I believe that in order to appreciate the sunny days, you need rain. Rain as I just start pitching my tent, rain just when I start to garden, rain just as I spread the table cloth for the picnic. I believe in rain that provides a soaking coldness permeating my scalp and clothes. Even on a summer day, I welcome precipitation that turns the sky dark and makes the umbrellas glisten. I believe in the rain that makes me wonder what I’m going to do inside the house for an entire day.
I believe in the big thunderstorms that shake houses and rattle roofs. It’s comforting to hear the windows scream and beat against their frames to resist the foul weather because it lets me know that I am not the only one with unlucky days.
Hearing thunder crack like a bullwhip and seeing the shadow play across the wall from the lightening dancing across the sky, just makes me appreciate the sunny days more.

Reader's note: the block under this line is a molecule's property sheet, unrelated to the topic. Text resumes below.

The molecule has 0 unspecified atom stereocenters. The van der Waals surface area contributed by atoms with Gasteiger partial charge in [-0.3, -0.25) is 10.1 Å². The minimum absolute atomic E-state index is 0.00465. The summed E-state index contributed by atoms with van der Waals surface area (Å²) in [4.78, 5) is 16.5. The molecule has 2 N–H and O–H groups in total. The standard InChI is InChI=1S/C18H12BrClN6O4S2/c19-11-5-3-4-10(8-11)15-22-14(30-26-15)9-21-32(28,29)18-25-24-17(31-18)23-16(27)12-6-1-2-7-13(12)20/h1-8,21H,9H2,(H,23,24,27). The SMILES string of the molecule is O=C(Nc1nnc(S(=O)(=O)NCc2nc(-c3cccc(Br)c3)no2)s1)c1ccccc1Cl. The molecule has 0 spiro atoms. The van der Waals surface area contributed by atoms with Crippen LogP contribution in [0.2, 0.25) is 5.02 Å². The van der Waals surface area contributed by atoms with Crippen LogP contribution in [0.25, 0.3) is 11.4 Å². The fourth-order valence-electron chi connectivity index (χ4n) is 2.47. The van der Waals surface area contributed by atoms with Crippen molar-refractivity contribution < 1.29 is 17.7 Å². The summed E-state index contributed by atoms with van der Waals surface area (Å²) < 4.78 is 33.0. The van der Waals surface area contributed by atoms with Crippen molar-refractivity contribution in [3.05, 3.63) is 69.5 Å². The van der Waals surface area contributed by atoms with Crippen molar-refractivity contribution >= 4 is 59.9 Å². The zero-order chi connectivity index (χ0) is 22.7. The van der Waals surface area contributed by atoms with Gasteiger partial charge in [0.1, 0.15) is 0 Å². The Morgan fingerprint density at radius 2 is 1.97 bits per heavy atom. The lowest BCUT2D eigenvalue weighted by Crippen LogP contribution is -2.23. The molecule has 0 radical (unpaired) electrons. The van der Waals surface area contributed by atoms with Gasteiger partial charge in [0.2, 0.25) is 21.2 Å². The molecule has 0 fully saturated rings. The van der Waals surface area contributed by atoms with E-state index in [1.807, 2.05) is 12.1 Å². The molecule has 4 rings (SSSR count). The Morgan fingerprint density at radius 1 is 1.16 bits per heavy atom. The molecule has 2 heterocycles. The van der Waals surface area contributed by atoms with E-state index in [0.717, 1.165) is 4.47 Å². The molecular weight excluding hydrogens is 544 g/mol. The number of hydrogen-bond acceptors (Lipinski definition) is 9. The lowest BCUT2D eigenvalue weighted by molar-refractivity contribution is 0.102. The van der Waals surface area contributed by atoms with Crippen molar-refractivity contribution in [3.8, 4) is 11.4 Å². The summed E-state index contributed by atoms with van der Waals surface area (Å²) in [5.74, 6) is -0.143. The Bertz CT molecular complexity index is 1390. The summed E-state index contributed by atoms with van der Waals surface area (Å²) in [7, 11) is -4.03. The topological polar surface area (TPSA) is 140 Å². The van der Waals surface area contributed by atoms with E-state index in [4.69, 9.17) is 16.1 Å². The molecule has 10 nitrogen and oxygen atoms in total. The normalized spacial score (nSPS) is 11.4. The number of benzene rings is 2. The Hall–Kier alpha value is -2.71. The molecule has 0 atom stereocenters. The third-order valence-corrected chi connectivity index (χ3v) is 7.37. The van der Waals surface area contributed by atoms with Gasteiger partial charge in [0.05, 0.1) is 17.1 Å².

When the clouds part and that clear blue sky opens, I can see for miles. I think of the clouds as blank inkblots asking for my imagination to categorize the anonymous shapes. However, predicting what’s coming and seeing exactly where you’re going just takes the excitement out of the journey.
Rainy days make me appreciate the warm, sunny skies. Sometimes, I can take the nice weather for granted and I forget that that the rainmaker rolls the dice and on the odd day they plop down right on top of my outdoor plans. When I’m trying to find a certain peacefulness by camping in a tent and I can hear the freight-train sounds of thunder rolling directly toward my tent, the rain forces me to reexamine why exactly it comforts me.
And yet, the sun still rises the next day. I believe that if I’m lucky, it shines through the clouds and I forget that my car windshield has dents from the quart-size hail that rained down upon it yesterday.